|7/16/2013 12:43:00 PM|
After train disaster, Quebec church opens doors for impromptu memorials
Catholic News Service
A man consoles a friend July 8 at the Polyvanlente Montignac, the school sheltering people who were forced to flee their houses after a train explosion in Lac-Megantic, Quebec.
Catholic News ServiceOTTAWA, Ontario — A Catholic church in Quebec has opened its doors as a place where people can leave pictures of loved ones, flowers and candles in memory of victims of a derailed train whose exploding cars left about 50 dead.
When the runaway train barreled into Lac-Megantic July 6, firefighters told Fathers Steve Lemay and Valentin Malundama to get out of the Sainte-Agnes Catholic Church rectory. The two escaped, and the derailed train's tanker cars full of crude oil exploded and incinerated much of the downtown.
"Our church is in front of the site," said Father Lemay, noting it is the nearest building to the site, "so it's important for people to have access to the church at this moment."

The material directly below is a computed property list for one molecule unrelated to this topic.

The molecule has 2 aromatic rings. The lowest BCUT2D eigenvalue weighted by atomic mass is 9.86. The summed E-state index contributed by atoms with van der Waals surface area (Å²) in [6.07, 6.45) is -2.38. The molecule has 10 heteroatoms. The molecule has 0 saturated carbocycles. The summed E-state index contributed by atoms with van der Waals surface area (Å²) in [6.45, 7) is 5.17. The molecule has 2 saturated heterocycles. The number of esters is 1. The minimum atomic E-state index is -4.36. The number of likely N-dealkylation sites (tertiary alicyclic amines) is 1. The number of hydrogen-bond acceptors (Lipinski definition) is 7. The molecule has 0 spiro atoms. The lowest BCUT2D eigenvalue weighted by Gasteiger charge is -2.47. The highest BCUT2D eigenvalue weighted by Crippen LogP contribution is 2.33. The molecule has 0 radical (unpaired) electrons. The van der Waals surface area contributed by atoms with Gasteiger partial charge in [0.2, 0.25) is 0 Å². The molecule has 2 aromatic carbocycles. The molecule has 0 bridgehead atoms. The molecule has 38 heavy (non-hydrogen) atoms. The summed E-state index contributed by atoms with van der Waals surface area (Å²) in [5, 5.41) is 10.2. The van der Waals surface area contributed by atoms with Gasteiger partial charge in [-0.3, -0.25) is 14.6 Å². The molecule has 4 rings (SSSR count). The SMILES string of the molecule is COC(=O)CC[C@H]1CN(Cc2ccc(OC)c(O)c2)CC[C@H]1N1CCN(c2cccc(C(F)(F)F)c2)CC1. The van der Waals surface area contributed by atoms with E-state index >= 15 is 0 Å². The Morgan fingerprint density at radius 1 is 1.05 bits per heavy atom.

Services have been taking place in other Catholic churches that are under the pastoral care of the two priests, but on July 14, about 200 people attended Mass at Sainte-Agnes for the first time since the disaster.
For Father Lemay, the Gospel reading on the good Samaritan struck a chord because of the way people in the community have been responding to each other's needs.
"They saw what people can do to help each other," he said. "They know people want to help and have the capacity to help when they are open to God's love."
The blaze also left about 200 people homeless, and messages of support and prayers have poured in from across Canada. Priests from other areas have traveled to Lac-Megantic to give Fathers Lemay and Malundama a chance to get some sleep. Lay Catholics from the community have also stepped up to help.
Father Lemay said other offers have come in but, until housing is found for those displaced by the fire, accommodating more help from outside is not feasible.
He said the population of Lac-Megantic is overwhelmingly Catholic, and the tightly knit community has responded with generosity and kindness.
"Everybody is helping other people and receiving help from other people," Father Lemay said. "It's beautiful to see this moment.
By mid-July, there had been no funerals as families awaited official information about the deceased. A memorial Mass has been scheduled at Sainte-Agnes July 27.